Rev Juliet Stephenson from the Good Funeral Company gives advice on holding funerals at this time.
With the nature of funeral ministry changing during this time we have published updated guidance from Rev Juliet Stephenson on good practice,
If you need any further help or support, contact Juliet on 07940378223 or email@example.com
- some ways of thinking creatively
- guidance on numbers of mourners
- hints for parish priests
- what we can offer
- memorial services
Doing everything by telephone and email, sounds like a great way to gathering information, but we all know, the nonverbal ways we communicate and pick things up from those we visit and
minister to, are as important, if not more.
We have to be even more intuitive and questioning because we can’t use the incidental visuals that we so readily rely on. So, we can no longer ask about that series of wedding pictures on the mantelpiece or the graduation certificates on the wall. The sulking cat, or sad dog that’s missing their master, the countless condolence cards surrounding their home, and the myriad of flowers balanced on every shelf and surface.
Number of mourners
We have been given guidelines from the national church, about who is classed as immediate family. This differs from other guidance from the funeral industry, which seems less strict, and accounts for the circumstance when the deceased has distant relatives and close friends.
We are looking to leave this directive with the funeral directors to manage. They will have already had the conversation about the restrictions, numbers, curtains, music, time allocation, flowers etc. It doesn’t really matter what the makeup of the 10 mourners are, we are just called to minister to the ones who are with us.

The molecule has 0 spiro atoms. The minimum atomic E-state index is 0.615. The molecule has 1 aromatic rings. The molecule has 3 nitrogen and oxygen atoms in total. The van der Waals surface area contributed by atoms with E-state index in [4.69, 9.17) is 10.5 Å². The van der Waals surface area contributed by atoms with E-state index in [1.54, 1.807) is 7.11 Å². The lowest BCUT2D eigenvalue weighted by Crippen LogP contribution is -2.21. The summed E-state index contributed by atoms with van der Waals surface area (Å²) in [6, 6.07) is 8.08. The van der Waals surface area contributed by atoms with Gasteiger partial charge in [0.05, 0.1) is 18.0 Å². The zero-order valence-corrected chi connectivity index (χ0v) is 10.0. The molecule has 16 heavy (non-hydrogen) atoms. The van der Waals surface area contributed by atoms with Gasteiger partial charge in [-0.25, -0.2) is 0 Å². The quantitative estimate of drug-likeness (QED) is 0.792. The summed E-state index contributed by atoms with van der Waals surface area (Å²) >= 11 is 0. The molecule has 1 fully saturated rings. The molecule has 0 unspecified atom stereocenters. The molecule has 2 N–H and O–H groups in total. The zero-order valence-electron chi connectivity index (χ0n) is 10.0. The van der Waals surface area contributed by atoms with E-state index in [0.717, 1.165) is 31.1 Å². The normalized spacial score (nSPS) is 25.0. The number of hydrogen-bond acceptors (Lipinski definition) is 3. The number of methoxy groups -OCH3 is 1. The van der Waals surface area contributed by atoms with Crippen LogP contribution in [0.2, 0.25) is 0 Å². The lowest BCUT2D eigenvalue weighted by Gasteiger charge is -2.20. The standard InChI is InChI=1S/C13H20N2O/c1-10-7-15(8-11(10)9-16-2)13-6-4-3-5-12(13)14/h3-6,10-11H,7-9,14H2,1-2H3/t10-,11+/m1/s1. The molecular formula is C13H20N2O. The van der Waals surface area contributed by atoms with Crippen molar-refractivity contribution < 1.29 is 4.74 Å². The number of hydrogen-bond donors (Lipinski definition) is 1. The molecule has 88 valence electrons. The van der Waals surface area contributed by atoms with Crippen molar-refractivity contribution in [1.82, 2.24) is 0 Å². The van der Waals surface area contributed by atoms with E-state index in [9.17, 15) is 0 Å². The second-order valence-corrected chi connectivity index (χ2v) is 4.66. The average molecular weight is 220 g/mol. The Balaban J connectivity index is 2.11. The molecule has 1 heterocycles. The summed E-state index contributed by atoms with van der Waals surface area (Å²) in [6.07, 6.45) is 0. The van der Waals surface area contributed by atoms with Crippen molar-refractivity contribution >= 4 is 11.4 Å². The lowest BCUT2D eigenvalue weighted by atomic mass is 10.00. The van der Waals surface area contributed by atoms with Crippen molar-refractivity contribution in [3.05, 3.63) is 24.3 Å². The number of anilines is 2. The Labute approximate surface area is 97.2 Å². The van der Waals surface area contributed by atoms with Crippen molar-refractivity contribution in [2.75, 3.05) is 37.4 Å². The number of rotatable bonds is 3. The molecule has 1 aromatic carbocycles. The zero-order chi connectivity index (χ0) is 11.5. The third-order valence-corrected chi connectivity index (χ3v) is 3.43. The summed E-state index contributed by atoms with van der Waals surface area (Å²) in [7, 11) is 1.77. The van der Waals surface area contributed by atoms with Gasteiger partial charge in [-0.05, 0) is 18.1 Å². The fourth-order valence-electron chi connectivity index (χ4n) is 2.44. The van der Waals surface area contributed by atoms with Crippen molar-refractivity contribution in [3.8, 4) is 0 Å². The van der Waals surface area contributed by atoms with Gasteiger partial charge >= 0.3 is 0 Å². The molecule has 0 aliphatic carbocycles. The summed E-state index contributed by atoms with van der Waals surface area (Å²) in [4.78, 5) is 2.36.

The funeral director will know what the current situations are so you can check with them first, but at the time of writing this all crematoria in our diocese are limiting to 10 in attendance in chapel and graveside.
Hints for parish priests
We are still in competition with the other service providers, so now it’s even more vital we work collaboratively with one another and with our colleagues in the funeral industry
- Know the restrictions on the local facilities in your area. Communicate these with your parishes. It’s worth checking each Monday in case there have been any further developments.
- Keep in touch with your local Funeral Directors. Call them up and let them know that you are available for families.
- Work collaboratively with your neighbours. Cover one another’s days off. If a FD asks you to take a service and you ‘can’t’ – please say YES. And then find someone to cover.
- And please, please, please - get in touch with the family immediately. Even if it’s just to arrange a time to call later. This is vital. It enables them to know that you are there for support from very beginning.
- If you are conveniently placed beside a crematoria, then let your FD’s know. On more than one occasion, I have been asked to ‘step in’ at an hour’s notice, when someone (vicars and civil celebrants) have called in sick.